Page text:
(PRESS RELEASE) – Parliamentarians from eight Caribbean countries affirmed the critical role that needs to be played by Parliaments in championing sustainable development and holding governments to account for national strategies and policies aimed at combating climate change and implementing the Sustainable Development Goals (SDGs).
The Port of Spain Declaration was issued by members of the Parliaments of Barbados, Cuba, Grenada, Guyana, Haiti, Saint Lucia, Suriname, and Trinidad and Tobago, who gathered in Port of Spain, Trinidad and Tobago on 5 and 6 December 2019 for the Second Regional Seminar for Parliaments of the Caribbean entitled Strengthening parliamentary action on the Sustainable Development Goals.
The seminar was also attended by representatives of civil society from Trinidad and Tobago, as well as the Caribbean Natural Resources Institute (CANARI), which is an independent non-profit institute operating across the Caribbean. Ms Nicole Leotaud, CANARI’s Executive Director, presented on the critical role being played by civil society organisations (CSOs) to address climate change, especially meeting the needs of the most vulnerable including coastal communities and people depending on natural resources for their livelihoods. However, Ms Leotaud emphasised that, “Civil society needs more support, including financing, to scale up the important work that they are doing to address climate change and deliver the SDGs.” The role of Parliaments in ensuring appropriate budgetary allocations to address climate change and the SDGs was highlighted in the meeting.
The valuable work being done was well appreciated by Parliamentarians and is reflected in the Port of Spain Declaration which declares that “Special emphasis should be placed on developing parliamentary mechanisms for effective partnerships with civil society and other actors that work in communities.” A strong message emerging was the need for a whole of society approach to address climate change and the SDGs.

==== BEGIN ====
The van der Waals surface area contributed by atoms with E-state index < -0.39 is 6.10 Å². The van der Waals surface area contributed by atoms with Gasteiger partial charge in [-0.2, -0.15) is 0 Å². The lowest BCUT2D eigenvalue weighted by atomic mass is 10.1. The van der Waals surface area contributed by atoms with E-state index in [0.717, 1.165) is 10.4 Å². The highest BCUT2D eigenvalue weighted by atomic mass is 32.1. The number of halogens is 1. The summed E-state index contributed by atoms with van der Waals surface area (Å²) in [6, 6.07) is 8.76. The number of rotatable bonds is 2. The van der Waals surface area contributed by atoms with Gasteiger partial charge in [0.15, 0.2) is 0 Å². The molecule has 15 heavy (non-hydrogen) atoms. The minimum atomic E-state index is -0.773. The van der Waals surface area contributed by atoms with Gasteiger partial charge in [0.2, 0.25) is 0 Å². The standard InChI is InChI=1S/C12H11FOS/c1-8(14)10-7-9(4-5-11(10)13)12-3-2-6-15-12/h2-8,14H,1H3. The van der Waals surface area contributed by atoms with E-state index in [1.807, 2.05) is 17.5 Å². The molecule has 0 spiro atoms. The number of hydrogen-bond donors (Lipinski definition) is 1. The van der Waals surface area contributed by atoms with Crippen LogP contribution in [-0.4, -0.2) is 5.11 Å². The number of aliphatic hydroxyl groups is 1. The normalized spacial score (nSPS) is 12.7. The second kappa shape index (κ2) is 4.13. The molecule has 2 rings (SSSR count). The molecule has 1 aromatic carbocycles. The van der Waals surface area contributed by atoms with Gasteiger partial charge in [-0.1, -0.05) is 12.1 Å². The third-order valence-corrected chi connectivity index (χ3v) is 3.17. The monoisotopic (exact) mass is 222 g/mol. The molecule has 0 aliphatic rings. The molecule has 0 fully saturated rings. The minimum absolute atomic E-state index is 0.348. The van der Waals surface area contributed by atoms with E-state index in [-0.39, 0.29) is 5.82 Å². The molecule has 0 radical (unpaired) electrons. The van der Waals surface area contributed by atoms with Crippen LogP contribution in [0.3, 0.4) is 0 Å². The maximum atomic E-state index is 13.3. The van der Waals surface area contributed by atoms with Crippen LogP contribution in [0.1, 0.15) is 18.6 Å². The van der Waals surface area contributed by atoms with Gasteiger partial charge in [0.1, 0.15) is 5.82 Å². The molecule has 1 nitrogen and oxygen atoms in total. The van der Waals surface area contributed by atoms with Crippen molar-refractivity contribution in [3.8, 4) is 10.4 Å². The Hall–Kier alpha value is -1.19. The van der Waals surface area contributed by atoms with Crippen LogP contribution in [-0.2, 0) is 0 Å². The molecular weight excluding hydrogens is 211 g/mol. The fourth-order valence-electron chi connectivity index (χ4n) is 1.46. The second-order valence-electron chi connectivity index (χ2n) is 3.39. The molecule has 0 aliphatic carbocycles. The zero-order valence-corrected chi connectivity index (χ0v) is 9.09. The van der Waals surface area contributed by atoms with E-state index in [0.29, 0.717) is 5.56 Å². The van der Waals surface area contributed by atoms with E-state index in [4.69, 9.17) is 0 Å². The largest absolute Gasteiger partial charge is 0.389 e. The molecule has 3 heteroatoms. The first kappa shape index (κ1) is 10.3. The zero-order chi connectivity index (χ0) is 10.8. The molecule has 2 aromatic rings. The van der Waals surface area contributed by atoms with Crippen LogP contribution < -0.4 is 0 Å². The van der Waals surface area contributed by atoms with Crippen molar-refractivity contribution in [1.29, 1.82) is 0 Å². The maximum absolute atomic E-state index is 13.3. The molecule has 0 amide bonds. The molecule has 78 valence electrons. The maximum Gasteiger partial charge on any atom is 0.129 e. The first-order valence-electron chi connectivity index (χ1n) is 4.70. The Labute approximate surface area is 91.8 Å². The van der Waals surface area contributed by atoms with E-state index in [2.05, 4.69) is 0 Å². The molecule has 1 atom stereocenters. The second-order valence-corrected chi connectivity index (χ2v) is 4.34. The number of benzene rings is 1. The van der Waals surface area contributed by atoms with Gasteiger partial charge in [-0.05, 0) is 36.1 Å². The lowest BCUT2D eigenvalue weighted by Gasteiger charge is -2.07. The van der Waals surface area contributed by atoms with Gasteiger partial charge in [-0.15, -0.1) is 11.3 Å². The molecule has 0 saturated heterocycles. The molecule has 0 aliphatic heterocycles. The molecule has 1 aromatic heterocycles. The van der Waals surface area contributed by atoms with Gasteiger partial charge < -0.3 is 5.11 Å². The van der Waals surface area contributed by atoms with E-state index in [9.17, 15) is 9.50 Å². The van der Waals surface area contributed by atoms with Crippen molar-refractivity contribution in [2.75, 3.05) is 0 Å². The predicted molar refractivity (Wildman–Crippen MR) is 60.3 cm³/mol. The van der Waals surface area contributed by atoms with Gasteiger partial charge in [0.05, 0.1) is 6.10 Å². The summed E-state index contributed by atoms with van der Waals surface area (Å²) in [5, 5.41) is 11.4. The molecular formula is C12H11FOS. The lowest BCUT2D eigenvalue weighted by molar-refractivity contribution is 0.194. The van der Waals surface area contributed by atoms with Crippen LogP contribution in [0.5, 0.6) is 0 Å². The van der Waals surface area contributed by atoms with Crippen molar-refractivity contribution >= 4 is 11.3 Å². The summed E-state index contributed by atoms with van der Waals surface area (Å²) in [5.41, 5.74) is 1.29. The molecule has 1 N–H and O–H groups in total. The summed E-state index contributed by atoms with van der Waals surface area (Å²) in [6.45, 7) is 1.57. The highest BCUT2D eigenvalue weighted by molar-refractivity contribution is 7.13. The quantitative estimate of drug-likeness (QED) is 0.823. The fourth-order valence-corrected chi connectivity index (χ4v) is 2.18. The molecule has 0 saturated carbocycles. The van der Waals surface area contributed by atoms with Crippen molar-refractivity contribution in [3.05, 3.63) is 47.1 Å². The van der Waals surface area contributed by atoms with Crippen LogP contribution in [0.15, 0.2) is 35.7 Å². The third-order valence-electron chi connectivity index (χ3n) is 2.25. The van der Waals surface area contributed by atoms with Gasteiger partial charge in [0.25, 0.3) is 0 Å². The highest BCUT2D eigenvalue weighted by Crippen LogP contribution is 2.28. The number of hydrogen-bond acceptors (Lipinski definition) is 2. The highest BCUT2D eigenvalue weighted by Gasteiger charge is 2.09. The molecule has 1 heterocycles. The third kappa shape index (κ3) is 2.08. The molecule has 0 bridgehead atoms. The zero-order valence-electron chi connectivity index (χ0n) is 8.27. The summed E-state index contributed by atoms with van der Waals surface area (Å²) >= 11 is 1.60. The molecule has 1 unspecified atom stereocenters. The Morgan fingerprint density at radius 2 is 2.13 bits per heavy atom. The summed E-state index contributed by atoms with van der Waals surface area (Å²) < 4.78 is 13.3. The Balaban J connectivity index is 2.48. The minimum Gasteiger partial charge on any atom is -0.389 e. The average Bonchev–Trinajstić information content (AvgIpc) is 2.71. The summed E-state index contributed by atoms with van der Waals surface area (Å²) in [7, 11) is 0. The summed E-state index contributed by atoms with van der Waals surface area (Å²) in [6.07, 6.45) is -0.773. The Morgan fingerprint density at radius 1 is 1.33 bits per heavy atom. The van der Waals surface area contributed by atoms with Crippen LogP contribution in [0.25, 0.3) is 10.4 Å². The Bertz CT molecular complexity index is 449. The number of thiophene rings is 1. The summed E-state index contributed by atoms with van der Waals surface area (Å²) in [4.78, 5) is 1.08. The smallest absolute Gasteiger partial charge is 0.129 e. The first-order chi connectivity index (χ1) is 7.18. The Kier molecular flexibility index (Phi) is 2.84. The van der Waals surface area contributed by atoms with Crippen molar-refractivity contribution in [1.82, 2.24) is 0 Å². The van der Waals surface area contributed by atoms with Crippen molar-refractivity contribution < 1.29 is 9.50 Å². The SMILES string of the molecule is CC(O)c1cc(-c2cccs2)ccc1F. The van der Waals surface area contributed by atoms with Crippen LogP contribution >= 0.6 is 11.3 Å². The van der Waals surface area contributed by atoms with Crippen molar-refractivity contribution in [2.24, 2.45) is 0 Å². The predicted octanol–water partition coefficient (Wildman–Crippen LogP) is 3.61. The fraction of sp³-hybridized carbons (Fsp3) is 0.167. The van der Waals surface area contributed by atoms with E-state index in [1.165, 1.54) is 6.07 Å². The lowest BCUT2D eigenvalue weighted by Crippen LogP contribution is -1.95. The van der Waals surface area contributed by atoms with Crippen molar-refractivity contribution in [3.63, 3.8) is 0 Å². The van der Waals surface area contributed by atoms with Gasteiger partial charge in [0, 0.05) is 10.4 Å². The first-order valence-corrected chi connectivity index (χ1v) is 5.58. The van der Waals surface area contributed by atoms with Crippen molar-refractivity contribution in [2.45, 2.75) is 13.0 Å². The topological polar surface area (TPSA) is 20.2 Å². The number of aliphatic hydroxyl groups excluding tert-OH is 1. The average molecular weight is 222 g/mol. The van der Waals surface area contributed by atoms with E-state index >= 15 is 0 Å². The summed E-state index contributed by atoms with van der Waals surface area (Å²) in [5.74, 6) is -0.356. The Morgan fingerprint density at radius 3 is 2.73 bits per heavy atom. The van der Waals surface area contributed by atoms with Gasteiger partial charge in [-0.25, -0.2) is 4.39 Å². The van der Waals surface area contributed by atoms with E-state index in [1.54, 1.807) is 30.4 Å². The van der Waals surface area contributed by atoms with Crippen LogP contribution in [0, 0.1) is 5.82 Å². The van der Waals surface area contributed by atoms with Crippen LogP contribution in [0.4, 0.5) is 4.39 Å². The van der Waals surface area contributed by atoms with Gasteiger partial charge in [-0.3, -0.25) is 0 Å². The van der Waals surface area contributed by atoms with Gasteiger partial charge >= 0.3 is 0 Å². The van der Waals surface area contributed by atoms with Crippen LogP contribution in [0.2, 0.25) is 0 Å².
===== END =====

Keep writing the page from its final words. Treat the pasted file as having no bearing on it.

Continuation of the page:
Another key feature of the meeting was recognition of the oversight role of Parliaments to ensure accountability and transparency, including in implementation of multilateral environmental agreements. The Port of Spain Declaration highlights the Paris Agreement on climate change and the Escazú Regional Agreement on Access to Information, Public Participation and Justice in Environmental Matters in Latin America and the Caribbean, noting that, “We reinforce the urgent need for parliaments to use their budgetary and legislative powers to create an enabling environment for national ratification and implementation of these agreements.”
Currently, 21 countries have signed and five of these have also ratified the Escazú Agreement. CANARI and others are calling for the immediate signing and ratification of the Escazú Agreement, which can help to significantly strengthen the mechanisms for participatory environmental governance in Caribbean countries. CANARI, the Cropper Foundation, EquiGov Institute and Environment Tobago are currently leading a national advocacy campaign on the Escazú Agreement
in Trinidad and Tobago and CANARI is reaching out to partner CSOs in other Caribbean countries to launch a regional campaign in January 2020, with support from the European Union.
Civil society will be turning to Parliaments to enable ratification and implementation of the Escazú Agreement and strengthening of other institutional mechanisms, policies and budgetary allocations required for expanded and collaborative action on climate change and the SDGs in the Caribbean.
The Caribbean is faced with a disappointing lack of ambition and commitment to address climate change shown by
countries such as the United States, Australia, Canada, Russia, China, India and Brazil at the recent global climate
change meeting held in Madrid. It is now more important than ever that all parts of Caribbean societies work together to address the very real crisis threatening our development and wellbeing.
Strengthening parliamentary action on the Sustainable Development Goals is available here: